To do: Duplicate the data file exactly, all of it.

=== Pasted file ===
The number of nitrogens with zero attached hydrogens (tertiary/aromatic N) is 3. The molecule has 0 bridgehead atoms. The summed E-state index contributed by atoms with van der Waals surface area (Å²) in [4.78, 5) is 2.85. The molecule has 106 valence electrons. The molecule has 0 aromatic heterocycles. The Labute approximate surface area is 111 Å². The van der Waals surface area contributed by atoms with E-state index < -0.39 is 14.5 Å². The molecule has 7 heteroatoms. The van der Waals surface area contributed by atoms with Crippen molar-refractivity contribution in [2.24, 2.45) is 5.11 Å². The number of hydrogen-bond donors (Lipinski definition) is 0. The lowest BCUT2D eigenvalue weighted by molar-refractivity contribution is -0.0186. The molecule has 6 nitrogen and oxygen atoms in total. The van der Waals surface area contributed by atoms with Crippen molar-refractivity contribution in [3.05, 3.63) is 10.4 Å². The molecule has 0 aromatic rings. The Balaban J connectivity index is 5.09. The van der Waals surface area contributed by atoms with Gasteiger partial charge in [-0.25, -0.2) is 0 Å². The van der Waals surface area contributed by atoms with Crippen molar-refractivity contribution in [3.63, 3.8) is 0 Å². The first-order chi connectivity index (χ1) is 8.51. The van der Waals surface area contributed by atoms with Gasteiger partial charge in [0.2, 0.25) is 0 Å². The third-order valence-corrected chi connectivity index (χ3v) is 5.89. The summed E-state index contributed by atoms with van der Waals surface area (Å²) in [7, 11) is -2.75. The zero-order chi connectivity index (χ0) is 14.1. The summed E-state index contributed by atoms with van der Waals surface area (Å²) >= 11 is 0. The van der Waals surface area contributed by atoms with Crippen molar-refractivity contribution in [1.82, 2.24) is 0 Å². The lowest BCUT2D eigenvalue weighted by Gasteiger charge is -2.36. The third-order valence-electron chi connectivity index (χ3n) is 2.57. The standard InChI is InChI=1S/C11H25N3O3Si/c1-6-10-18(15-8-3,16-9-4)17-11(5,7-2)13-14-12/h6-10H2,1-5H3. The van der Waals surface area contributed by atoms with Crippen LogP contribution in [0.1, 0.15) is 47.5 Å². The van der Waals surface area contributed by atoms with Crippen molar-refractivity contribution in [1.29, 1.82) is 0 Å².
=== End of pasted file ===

The number of nitrogens with zero attached hydrogens (tertiary/aromatic N) is 3. The molecule has 0 bridgehead atoms. The summed E-state index contributed by atoms with van der Waals surface area (Å²) in [4.78, 5) is 2.85. The molecule has 106 valence electrons. The molecule has 0 aromatic heterocycles. The Labute approximate surface area is 111 Å². The van der Waals surface area contributed by atoms with E-state index < -0.39 is 14.5 Å². The molecule has 7 heteroatoms. The van der Waals surface area contributed by atoms with Crippen molar-refractivity contribution in [2.24, 2.45) is 5.11 Å². The number of hydrogen-bond donors (Lipinski definition) is 0. The lowest BCUT2D eigenvalue weighted by molar-refractivity contribution is -0.0186. The molecule has 6 nitrogen and oxygen atoms in total. The van der Waals surface area contributed by atoms with Crippen molar-refractivity contribution in [3.05, 3.63) is 10.4 Å². The molecule has 0 aromatic rings. The Balaban J connectivity index is 5.09. The van der Waals surface area contributed by atoms with Gasteiger partial charge in [-0.25, -0.2) is 0 Å². The van der Waals surface area contributed by atoms with Crippen molar-refractivity contribution in [3.63, 3.8) is 0 Å². The first-order chi connectivity index (χ1) is 8.51. The van der Waals surface area contributed by atoms with Gasteiger partial charge in [0.2, 0.25) is 0 Å². The third-order valence-corrected chi connectivity index (χ3v) is 5.89. The summed E-state index contributed by atoms with van der Waals surface area (Å²) in [7, 11) is -2.75. The zero-order chi connectivity index (χ0) is 14.1. The summed E-state index contributed by atoms with van der Waals surface area (Å²) >= 11 is 0. The van der Waals surface area contributed by atoms with Crippen molar-refractivity contribution in [1.82, 2.24) is 0 Å². The lowest BCUT2D eigenvalue weighted by Gasteiger charge is -2.36. The third-order valence-electron chi connectivity index (χ3n) is 2.57. The standard InChI is InChI=1S/C11H25N3O3Si/c1-6-10-18(15-8-3,16-9-4)17-11(5,7-2)13-14-12/h6-10H2,1-5H3. The van der Waals surface area contributed by atoms with Crippen LogP contribution in [0.1, 0.15) is 47.5 Å². The van der Waals surface area contributed by atoms with Crippen molar-refractivity contribution in [1.29, 1.82) is 0 Å².